On October 13, 2008, British Prime Minister Gordon Brown  said world leaders must meet to agree to a new economic system:
|“||We must have a new Bretton Woods, building a new international financial architecture for the years ahead.||”|
However, Brown’s approach was quite different from the original Bretton Woods system, emphasising the continuation of globalization and free trade as opposed to a return to fixed exchange rates. There were tensions between Brown and Sarkozy, who argued that the “Anglo-Saxon” model of unrestrained markets had failed. However European leaders were united in calling for a “Bretton Woods II” summit to redesign the world’s financial architecture. President Bush was agreeable to the calls, and the resulting meeting was the 2008 G-20 Washington summit. International agreement was achieved for the common adoption of Keynesian fiscal stimulus, an area where the US and China were to emerge as the world’s leading actors. Yet there was no substantial progress towards reforming the international financial system, and nor was there at the 2009 meeting of the World Economic Forum at Davos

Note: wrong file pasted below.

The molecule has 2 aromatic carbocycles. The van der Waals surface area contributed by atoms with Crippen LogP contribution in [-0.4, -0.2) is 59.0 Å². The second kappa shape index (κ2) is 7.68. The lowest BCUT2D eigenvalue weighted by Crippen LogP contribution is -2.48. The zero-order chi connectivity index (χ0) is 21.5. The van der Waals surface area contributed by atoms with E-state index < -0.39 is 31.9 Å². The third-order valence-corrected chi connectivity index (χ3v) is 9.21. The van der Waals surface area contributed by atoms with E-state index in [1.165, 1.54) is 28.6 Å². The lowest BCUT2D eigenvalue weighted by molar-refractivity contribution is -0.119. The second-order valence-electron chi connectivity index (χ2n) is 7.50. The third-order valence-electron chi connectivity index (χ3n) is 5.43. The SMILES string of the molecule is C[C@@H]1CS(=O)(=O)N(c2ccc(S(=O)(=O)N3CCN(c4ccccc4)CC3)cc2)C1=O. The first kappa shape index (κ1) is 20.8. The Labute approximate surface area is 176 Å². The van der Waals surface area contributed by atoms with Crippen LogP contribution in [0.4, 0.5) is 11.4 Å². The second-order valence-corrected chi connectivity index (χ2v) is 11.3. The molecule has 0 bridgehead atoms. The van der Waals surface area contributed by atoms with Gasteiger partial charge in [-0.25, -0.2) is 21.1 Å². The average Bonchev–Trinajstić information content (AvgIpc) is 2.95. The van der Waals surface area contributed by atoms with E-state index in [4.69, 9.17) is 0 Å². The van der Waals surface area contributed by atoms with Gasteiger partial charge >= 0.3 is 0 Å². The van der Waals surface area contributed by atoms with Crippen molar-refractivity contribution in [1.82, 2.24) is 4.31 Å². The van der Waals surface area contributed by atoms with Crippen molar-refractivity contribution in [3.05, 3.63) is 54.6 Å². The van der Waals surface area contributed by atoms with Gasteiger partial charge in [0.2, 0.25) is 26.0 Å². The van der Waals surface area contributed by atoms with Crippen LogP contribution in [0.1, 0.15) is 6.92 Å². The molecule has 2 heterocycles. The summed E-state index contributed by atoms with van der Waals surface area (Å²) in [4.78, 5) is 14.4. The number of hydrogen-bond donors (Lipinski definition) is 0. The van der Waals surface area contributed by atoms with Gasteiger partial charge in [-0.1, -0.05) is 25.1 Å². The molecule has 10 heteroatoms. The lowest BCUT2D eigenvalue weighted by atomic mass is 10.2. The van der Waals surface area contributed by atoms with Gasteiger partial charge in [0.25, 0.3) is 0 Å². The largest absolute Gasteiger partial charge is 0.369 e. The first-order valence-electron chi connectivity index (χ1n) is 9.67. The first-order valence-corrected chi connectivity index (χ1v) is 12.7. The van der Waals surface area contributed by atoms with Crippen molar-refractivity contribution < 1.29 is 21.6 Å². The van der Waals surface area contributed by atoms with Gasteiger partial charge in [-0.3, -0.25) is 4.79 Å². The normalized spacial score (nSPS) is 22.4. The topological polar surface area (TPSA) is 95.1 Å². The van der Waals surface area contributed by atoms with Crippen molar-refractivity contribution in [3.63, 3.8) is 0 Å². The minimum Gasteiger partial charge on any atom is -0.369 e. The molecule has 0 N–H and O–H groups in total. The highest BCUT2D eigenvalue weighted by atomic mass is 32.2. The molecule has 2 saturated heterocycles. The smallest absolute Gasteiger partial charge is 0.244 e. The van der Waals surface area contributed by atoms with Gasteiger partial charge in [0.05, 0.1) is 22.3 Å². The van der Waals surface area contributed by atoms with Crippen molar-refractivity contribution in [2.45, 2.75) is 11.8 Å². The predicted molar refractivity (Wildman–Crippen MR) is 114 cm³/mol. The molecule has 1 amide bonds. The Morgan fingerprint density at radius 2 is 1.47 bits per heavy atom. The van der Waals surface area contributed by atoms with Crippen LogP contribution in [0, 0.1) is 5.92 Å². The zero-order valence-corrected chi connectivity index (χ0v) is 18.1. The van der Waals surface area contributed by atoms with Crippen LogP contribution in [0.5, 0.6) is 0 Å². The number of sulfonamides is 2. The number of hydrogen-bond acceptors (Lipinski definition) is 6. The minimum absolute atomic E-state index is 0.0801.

Despite this lack of results leaders continued to campaign for Bretton Woods II. Italian Economics Minister Giulio Tremonti said that Italy would use its 2009 G7 chairmanship to push for a “New Bretton Woods.” He had been critical of the U.S.’s response to the global financial crisis of 2008, and had suggested that the dollar may be superseded as the base currency of the Bretton Woods system.